CalPERS ‘Disturbed’ by Goldman Fraud Case

The country’s largest government pension fund, which owns 1.8 million shares in the embattled investment bank, says the fund’s corporate governance staff will examine Goldman practices and influence the makeup of Goldman's board if needed.

(April 20, 2010) — Joe Dear, chief investment officer for the California Public Employees Retirement System (CalPERS), which manages assets totaling about $210 billion, said he is disturbed by the allegations of fraud against Goldman Sachs.

CalPERS reportedly owns 1.8 million shares of Goldman Sachs stock valued at $330 million as of last week. With such a large holding, CalPERS — either alone or with other pension systems — could exert influence on Goldman’s board, its management structure, and its investment behavior, Dear said, according to The Los Angeles Times.

Since the Securities and Exchange Commission (SEC) filed civil charges against Goldman on Friday, the investment firm’s shares have plunged more than 12%. Nevertheless, Goldman Sachs reported stellar first-quarter earnings this morning — $3.46 billion or $5.59 a share, on revenue of $12.78 billion — that nearly doubled from a year ago, beating analysts’ expectations.

“We’re very disturbed about the SEC charges,” said Joe Dear at a media conference on Monday. “We’ll see how this develops, and our corporate governance group will be examining Goldman Sachs’ corporate governance with respect to their practices,” Dear said, adding that CalPERS did not purchase the type of troubled mortgage securities under scrutiny and has no plans to sell any of its Goldman stock. Similarly, other pension funds that invest with Goldman Sachs Asset Management — Florida State Board of Administration in Tallahassee and the Western Conference of Teamsters Pension Trust in Seattle — plan to maintain their investments with the firm.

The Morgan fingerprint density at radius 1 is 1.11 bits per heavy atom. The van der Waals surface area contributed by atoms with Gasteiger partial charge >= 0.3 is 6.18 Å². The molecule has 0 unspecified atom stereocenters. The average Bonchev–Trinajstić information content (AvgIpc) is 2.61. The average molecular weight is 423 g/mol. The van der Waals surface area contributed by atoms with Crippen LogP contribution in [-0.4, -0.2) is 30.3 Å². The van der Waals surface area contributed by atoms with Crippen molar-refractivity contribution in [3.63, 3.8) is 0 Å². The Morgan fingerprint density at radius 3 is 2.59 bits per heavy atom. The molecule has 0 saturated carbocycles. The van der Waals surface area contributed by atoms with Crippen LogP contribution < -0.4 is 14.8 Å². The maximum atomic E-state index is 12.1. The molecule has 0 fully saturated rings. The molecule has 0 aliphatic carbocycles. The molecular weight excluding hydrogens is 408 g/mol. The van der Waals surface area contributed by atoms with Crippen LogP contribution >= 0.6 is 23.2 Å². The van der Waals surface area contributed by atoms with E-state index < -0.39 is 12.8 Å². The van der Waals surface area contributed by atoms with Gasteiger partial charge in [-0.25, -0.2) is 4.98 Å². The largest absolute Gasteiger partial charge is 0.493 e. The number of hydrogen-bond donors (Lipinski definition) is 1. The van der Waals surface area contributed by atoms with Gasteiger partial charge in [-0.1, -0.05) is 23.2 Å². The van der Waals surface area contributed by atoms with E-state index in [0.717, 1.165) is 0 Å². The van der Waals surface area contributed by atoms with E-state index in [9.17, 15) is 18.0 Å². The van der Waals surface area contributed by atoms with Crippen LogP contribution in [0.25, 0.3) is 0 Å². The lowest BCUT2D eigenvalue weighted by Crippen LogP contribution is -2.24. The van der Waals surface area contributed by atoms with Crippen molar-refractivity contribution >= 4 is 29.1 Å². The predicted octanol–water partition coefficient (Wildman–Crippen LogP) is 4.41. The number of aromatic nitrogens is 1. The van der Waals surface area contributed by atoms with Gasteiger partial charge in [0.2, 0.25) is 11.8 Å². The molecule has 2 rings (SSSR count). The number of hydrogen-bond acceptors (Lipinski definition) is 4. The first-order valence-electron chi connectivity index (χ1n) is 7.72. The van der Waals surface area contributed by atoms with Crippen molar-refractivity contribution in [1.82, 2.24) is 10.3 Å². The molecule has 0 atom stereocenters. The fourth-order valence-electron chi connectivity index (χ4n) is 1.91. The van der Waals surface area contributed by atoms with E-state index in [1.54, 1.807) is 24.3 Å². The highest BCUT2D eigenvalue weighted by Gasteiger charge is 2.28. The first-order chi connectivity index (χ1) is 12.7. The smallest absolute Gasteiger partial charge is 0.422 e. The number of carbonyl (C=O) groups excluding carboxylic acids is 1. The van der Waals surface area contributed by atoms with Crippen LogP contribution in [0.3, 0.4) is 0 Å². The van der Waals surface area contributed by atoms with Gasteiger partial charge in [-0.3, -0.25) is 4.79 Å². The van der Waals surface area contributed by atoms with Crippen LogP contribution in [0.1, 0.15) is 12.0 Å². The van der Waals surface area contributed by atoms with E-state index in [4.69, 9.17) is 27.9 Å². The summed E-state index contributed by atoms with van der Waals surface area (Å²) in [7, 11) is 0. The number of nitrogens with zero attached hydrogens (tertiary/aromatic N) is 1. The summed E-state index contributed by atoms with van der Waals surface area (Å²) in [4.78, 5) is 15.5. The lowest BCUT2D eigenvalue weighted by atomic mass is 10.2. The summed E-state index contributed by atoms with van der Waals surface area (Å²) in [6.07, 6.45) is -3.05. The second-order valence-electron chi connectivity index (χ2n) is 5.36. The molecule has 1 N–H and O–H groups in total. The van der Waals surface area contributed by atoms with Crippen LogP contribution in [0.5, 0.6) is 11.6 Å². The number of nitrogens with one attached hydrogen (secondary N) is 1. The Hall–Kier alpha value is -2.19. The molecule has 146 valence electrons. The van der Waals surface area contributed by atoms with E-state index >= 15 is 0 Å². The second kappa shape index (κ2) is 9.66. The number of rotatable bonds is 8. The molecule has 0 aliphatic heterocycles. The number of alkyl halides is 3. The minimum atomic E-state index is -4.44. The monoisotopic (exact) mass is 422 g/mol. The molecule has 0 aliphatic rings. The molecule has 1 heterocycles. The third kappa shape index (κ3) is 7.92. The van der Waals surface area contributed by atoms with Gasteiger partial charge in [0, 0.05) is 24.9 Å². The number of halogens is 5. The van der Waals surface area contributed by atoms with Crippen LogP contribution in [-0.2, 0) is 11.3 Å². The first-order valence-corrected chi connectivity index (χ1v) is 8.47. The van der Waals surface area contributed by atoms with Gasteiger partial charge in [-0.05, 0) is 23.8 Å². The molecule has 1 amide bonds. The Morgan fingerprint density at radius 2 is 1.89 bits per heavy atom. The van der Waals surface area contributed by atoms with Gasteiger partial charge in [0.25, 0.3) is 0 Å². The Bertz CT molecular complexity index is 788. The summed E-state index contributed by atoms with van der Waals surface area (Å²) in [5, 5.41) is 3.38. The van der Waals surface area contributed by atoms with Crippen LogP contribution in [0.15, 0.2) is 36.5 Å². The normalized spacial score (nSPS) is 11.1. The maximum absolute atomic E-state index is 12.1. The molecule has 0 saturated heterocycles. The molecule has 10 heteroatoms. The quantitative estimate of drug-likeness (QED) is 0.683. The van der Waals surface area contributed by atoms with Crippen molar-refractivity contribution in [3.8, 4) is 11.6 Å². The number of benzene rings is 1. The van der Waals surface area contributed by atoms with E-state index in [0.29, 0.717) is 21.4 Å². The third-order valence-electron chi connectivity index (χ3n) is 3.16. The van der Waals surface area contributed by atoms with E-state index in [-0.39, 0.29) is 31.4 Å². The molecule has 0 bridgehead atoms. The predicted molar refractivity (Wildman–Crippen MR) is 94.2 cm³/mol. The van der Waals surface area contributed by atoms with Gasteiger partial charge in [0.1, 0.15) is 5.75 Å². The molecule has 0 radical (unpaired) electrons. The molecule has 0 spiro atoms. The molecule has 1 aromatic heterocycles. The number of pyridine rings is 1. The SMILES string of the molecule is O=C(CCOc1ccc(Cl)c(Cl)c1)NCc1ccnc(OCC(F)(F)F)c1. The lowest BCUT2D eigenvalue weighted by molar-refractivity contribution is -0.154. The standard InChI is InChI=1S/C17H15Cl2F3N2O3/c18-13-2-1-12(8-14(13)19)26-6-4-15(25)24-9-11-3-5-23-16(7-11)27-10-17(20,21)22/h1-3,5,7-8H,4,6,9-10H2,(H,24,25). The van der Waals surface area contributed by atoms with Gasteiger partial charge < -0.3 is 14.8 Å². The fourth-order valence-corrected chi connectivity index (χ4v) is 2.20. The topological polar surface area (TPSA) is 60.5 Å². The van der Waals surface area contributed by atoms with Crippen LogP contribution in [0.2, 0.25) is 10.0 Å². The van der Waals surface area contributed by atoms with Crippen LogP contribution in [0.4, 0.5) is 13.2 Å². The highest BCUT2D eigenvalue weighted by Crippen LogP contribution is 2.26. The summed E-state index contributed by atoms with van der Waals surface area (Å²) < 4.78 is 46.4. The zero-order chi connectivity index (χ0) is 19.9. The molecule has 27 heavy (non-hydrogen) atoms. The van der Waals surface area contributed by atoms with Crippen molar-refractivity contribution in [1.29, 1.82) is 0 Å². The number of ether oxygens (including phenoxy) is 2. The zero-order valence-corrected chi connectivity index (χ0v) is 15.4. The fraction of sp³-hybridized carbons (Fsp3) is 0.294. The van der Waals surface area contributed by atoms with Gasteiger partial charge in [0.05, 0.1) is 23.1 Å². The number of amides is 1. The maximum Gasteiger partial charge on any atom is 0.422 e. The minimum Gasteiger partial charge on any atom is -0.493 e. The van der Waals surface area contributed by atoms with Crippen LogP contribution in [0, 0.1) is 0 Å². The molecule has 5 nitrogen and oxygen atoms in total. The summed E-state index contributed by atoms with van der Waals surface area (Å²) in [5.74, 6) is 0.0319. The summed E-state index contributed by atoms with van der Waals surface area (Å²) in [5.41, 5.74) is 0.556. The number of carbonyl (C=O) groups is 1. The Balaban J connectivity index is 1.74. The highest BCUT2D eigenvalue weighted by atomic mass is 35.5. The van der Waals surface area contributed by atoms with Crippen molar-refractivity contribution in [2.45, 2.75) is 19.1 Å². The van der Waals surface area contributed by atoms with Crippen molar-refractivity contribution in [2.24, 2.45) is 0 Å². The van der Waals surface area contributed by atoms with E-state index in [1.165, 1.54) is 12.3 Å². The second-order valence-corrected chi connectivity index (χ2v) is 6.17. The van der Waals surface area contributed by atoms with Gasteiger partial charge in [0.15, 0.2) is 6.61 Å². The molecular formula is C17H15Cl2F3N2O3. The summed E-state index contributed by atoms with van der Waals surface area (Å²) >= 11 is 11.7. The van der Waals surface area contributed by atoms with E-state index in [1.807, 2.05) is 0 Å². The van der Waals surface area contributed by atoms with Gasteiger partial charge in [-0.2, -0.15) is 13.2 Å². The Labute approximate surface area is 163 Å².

The SEC claims that Goldman Sachs defrauded investors by failing to disclose conflicts of interest in risky mortgage-backed securities that allegedly were set up to fail. According to some analysts, the charges could result in Goldman forced to pay fines and restitution of more than $700 million and some say the charges against the Wall Street giant may lead President Obama to push more rapidly for financial overhaul and federal regulatory oversight of the securities industry.

According to the AP, Dear said the recent news involving Goldman “adds an exclamation point to the urgency to address financial market reform regulation now.” CalPERS said that even though Goldman does not manage money for the fund, as an investor, CalPERS intends to question company executives at an upcoming meeting to discuss the way they operate, keeping a close eye on the SEC investigation.

To contact the <em>aiCIO</em> editor of this story: Paula Vasan at <a href=''></a>; 646-308-2742